Norlén, Karin
    Uppsala University, Disciplinary Domain of Medicine and Pharmacy, Faculty of Medicine, Department of Surgical Sciences, Anaesthesiology and Intensive Care.
    Mahteme, Haile
    Uppsala University, Disciplinary Domain of Medicine and Pharmacy, Faculty of Medicine, Department of Surgical Sciences, Colorectal Surgery.
    Factors influencing early postoperative recovery after cytoreductive surgery and hyperthermic intraperitoneal chemotherapy2011In: European Journal of Surgical Oncology, ISSN 0748-7983, E-ISSN 1532-2157, Vol. 37, no 10, p. 897-903Article in journal (Refereed)
    Abstract [en]

    BACKGROUND:

    Cytoreductive surgery (CRS) combined with hyperthermic intraperitoneal chemotherapy (HIPEC) can prolong survival in selected patients with peritoneal carcinomatosis (PC). However, there is little data on patients' recovery process after this complex treatment. This study aimed to describe the in-hospital postoperative recovery and factors related to the recovery of patients who undergo CRS and HIPEC.

    METHOD:

    A retrospective audit of the electronic health record (EHR) was undertaken for 76 PC patients (42 women, 34 men) treated primarily with CRS and HIPEC between 2005 and 2006 in Sweden.

    RESULTS:

    Oral intake, regaining bowel functions and mobilisation usually occurred between 7 and 11 days postoperatively. Patients experienced nausea for up to 13 days postoperatively. Forty-two patients were satisfied with their pain management, which usually took the form of epidural anaesthesia and which continued for about one week post-surgery. Sleep disturbance was observed in 51 patients and psychological problems in 49 patients during the first three postoperative weeks. Tumour burden, stoma formation, use of CPAP, primary diagnosis, and the length of stay in the ICU were factors related to an early recovery process.

    CONCLUSION:

    Drinking, eating, regaining bowel functions and mobilisation were re-established within 11 days of CRS and HIPEC. Tumour burden, stoma formation, use of CPAP, primary diagnosis and the length of stay in the ICU all had an impact on postoperative recovery, and should be discussed with the patients preoperatively and taken into consideration in designing an individualised patient care plan, in order to attain a more efficient recovery.

  • 4.
    Bastholm Rahmner, Pia
    et al.
    Uppsala University, Disciplinary Domain of Medicine and Pharmacy, Faculty of Medicine, Department of Public Health and Caring Sciences, Health Services Research.
    Gustafsson, Lars L.
    Larsson, Jan
    Uppsala University, Disciplinary Domain of Medicine and Pharmacy, Faculty of Medicine, Department of Public Health and Caring Sciences, Health Services Research.
    Rosenqvist, Urban
    Uppsala University, Disciplinary Domain of Medicine and Pharmacy, Faculty of Medicine, Department of Public Health and Caring Sciences, Health Services Research.
    Tomson, Göran
    Holmström, Inger
    Uppsala University, Disciplinary Domain of Medicine and Pharmacy, Faculty of Medicine, Department of Public Health and Caring Sciences, Health Services Research.
    Variations in understanding the drug-prescribing process: a qualitative study among Swedish GPs2009In: Family Practice, ISSN 0263-2136, E-ISSN 1460-2229, Vol. 26, no 2, p. 121-127Article in journal (Refereed)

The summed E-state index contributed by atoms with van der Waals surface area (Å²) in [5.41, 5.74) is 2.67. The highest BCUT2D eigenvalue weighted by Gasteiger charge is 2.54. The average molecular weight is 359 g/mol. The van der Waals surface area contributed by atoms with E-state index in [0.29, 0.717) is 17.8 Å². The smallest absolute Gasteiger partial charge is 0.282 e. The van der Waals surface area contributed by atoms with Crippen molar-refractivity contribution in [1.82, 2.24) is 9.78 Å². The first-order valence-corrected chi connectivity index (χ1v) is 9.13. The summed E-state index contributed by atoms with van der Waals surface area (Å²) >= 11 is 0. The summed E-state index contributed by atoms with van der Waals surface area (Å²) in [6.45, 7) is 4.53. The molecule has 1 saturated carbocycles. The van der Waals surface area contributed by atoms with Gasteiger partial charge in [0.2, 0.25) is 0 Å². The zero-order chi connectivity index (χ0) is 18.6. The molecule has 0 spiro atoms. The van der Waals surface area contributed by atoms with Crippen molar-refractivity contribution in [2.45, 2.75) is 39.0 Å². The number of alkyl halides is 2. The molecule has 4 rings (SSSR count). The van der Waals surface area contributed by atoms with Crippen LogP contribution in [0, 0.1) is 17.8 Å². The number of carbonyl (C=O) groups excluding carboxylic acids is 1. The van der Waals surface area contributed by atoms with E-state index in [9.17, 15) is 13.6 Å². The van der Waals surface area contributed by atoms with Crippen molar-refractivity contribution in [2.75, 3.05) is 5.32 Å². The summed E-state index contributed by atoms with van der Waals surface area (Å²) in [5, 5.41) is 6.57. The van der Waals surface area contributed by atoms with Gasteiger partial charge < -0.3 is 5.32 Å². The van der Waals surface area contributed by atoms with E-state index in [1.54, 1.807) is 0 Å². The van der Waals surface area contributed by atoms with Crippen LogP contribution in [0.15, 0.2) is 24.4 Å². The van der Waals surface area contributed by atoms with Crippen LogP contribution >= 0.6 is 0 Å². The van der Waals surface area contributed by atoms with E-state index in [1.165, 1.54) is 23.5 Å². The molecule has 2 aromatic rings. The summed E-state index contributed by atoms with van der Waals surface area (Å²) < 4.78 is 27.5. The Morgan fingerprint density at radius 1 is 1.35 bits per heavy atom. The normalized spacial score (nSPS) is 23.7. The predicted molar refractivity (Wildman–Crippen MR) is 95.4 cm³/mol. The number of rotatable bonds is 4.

Abstract [en]

    BACKGROUND: A majority of doctor-patient meetings result in the patient getting a prescription. This underlines the need for a high-quality prescription process. While studies have been made on single therapeutic drug groups, a complete study of the physicians' general thought process that comprises the prescription of all drugs still remains to be made. OBJECTIVE: To identify variations in ways of understanding drug prescribing among GPs. METHODS: A descriptive qualitative study was conducted with 20 Swedish physicians. Informants were recruited purposively and their understandings about prescribing were studied in semi-structured interviews. Data were analysed using a phenomenographic approach. RESULTS: Five categories were identified as follows: (A) GP prescribed safe, reliable and well-documented drugs for obvious complaints; (B) GP sought to convince the patient of the most effective drug treatment; (C) GP chose the best drug treatment taking into consideration the patient's entire life situation; (D) GP used clinical judgement and close follow-up to minimize unnecessary drug prescribing and (E) GP prescribed drugs which are cheap for society and environmentally friendly. The categories are interrelated, but have different foci: the biomedical, the patient and the society. Each GP had more than one view but none included all five. The findings also indicate that complexity increases when a drug is prescribed for primary or secondary prevention. CONCLUSIONS: GPs understand prescribing differently despite similar external circumstances. The most significant factor to influence prescribing behaviour was the physician's patient relation approach. GPs may need to reflect on difficulties they face while prescribing to enhance their understandings.

  • 5.
    Bernhoff, Karin
    et al.
    Uppsala University, Disciplinary Domain of Medicine and Pharmacy, Faculty of Medicine, Department of Surgical Sciences, Orthopaedics.
    Björck, Martin
    Uppsala University, Disciplinary Domain of Medicine and Pharmacy, Faculty of Medicine, Department of Surgical Sciences, Vascular Surgery.
    Larsson, Jan
    Uppsala University, Disciplinary Domain of Medicine and Pharmacy, Faculty of Medicine, Department of Public Health and Caring Sciences, Health Services Research.